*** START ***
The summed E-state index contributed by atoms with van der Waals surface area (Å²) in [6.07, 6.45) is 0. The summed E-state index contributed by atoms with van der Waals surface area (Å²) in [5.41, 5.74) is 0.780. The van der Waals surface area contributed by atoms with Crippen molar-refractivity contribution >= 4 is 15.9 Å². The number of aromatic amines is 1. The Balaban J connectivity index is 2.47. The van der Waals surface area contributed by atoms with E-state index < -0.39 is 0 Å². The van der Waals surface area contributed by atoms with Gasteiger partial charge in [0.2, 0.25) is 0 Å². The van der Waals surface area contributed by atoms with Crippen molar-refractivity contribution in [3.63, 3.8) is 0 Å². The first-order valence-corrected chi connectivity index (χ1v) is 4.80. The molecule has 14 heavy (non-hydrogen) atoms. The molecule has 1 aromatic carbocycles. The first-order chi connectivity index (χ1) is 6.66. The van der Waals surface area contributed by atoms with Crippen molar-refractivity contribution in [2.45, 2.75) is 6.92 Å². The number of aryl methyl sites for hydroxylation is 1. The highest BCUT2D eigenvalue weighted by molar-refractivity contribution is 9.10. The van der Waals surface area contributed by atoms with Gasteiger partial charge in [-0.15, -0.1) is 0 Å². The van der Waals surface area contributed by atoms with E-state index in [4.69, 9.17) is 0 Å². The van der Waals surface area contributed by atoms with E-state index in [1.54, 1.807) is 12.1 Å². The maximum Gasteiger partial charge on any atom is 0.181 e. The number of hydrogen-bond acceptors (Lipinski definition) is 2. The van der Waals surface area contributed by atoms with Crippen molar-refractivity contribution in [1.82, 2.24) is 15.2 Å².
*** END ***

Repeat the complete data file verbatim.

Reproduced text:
The summed E-state index contributed by atoms with van der Waals surface area (Å²) in [6.07, 6.45) is 0. The summed E-state index contributed by atoms with van der Waals surface area (Å²) in [5.41, 5.74) is 0.780. The van der Waals surface area contributed by atoms with Crippen molar-refractivity contribution >= 4 is 15.9 Å². The number of aromatic amines is 1. The Balaban J connectivity index is 2.47. The van der Waals surface area contributed by atoms with E-state index < -0.39 is 0 Å². The van der Waals surface area contributed by atoms with Gasteiger partial charge in [0.2, 0.25) is 0 Å². The van der Waals surface area contributed by atoms with Crippen molar-refractivity contribution in [3.63, 3.8) is 0 Å². The first-order valence-corrected chi connectivity index (χ1v) is 4.80. The molecule has 14 heavy (non-hydrogen) atoms. The molecule has 1 aromatic carbocycles. The first-order chi connectivity index (χ1) is 6.66. The van der Waals surface area contributed by atoms with Crippen molar-refractivity contribution in [2.45, 2.75) is 6.92 Å². The number of aryl methyl sites for hydroxylation is 1. The highest BCUT2D eigenvalue weighted by molar-refractivity contribution is 9.10. The van der Waals surface area contributed by atoms with Gasteiger partial charge in [-0.15, -0.1) is 0 Å². The van der Waals surface area contributed by atoms with E-state index in [4.69, 9.17) is 0 Å². The van der Waals surface area contributed by atoms with E-state index in [1.54, 1.807) is 12.1 Å². The maximum Gasteiger partial charge on any atom is 0.181 e. The number of hydrogen-bond acceptors (Lipinski definition) is 2. The van der Waals surface area contributed by atoms with Crippen molar-refractivity contribution in [1.82, 2.24) is 15.2 Å².